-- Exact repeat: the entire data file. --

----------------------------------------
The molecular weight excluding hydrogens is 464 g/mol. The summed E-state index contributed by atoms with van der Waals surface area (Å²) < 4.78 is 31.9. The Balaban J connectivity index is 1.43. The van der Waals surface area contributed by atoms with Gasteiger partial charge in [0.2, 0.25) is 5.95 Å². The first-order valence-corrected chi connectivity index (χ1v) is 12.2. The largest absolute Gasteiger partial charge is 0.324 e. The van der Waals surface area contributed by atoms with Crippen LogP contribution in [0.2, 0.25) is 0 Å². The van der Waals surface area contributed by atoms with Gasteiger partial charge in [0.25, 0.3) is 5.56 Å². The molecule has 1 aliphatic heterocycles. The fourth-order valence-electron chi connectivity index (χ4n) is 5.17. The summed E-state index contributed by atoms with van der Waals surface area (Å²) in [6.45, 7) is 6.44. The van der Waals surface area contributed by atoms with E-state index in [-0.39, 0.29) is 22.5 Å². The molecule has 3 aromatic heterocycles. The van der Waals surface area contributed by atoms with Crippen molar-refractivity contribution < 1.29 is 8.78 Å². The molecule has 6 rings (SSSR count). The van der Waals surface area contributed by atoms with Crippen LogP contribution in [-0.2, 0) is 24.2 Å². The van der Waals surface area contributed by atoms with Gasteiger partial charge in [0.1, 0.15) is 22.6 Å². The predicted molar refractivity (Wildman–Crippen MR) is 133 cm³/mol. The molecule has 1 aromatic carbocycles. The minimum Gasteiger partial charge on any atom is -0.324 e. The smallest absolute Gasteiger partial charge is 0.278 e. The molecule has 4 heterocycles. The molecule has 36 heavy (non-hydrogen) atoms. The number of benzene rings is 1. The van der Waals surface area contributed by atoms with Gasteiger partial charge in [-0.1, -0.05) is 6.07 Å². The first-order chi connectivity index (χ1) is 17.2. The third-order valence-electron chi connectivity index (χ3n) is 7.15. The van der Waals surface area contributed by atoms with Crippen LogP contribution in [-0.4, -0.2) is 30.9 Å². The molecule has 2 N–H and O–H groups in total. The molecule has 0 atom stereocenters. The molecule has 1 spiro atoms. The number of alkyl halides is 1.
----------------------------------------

The molecular weight excluding hydrogens is 464 g/mol. The summed E-state index contributed by atoms with van der Waals surface area (Å²) < 4.78 is 31.9. The Balaban J connectivity index is 1.43. The van der Waals surface area contributed by atoms with Gasteiger partial charge in [0.2, 0.25) is 5.95 Å². The first-order valence-corrected chi connectivity index (χ1v) is 12.2. The largest absolute Gasteiger partial charge is 0.324 e. The van der Waals surface area contributed by atoms with Crippen LogP contribution in [0.2, 0.25) is 0 Å². The van der Waals surface area contributed by atoms with Gasteiger partial charge in [0.25, 0.3) is 5.56 Å². The molecule has 1 aliphatic heterocycles. The fourth-order valence-electron chi connectivity index (χ4n) is 5.17. The summed E-state index contributed by atoms with van der Waals surface area (Å²) in [6.45, 7) is 6.44. The van der Waals surface area contributed by atoms with E-state index in [-0.39, 0.29) is 22.5 Å². The molecule has 3 aromatic heterocycles. The van der Waals surface area contributed by atoms with Crippen molar-refractivity contribution < 1.29 is 8.78 Å². The molecule has 6 rings (SSSR count). The van der Waals surface area contributed by atoms with Crippen LogP contribution in [-0.2, 0) is 24.2 Å². The van der Waals surface area contributed by atoms with Gasteiger partial charge in [0.1, 0.15) is 22.6 Å². The predicted molar refractivity (Wildman–Crippen MR) is 133 cm³/mol. The molecule has 1 aromatic carbocycles. The minimum Gasteiger partial charge on any atom is -0.324 e. The smallest absolute Gasteiger partial charge is 0.278 e. The molecule has 4 heterocycles. The molecule has 36 heavy (non-hydrogen) atoms. The number of benzene rings is 1. The van der Waals surface area contributed by atoms with Gasteiger partial charge in [-0.1, -0.05) is 6.07 Å². The first-order chi connectivity index (χ1) is 17.2. The third-order valence-electron chi connectivity index (χ3n) is 7.15. The van der Waals surface area contributed by atoms with Crippen LogP contribution in [-0.4, -0.2) is 30.9 Å². The molecule has 2 N–H and O–H groups in total. The molecule has 0 atom stereocenters. The molecule has 1 spiro atoms. The number of alkyl halides is 1.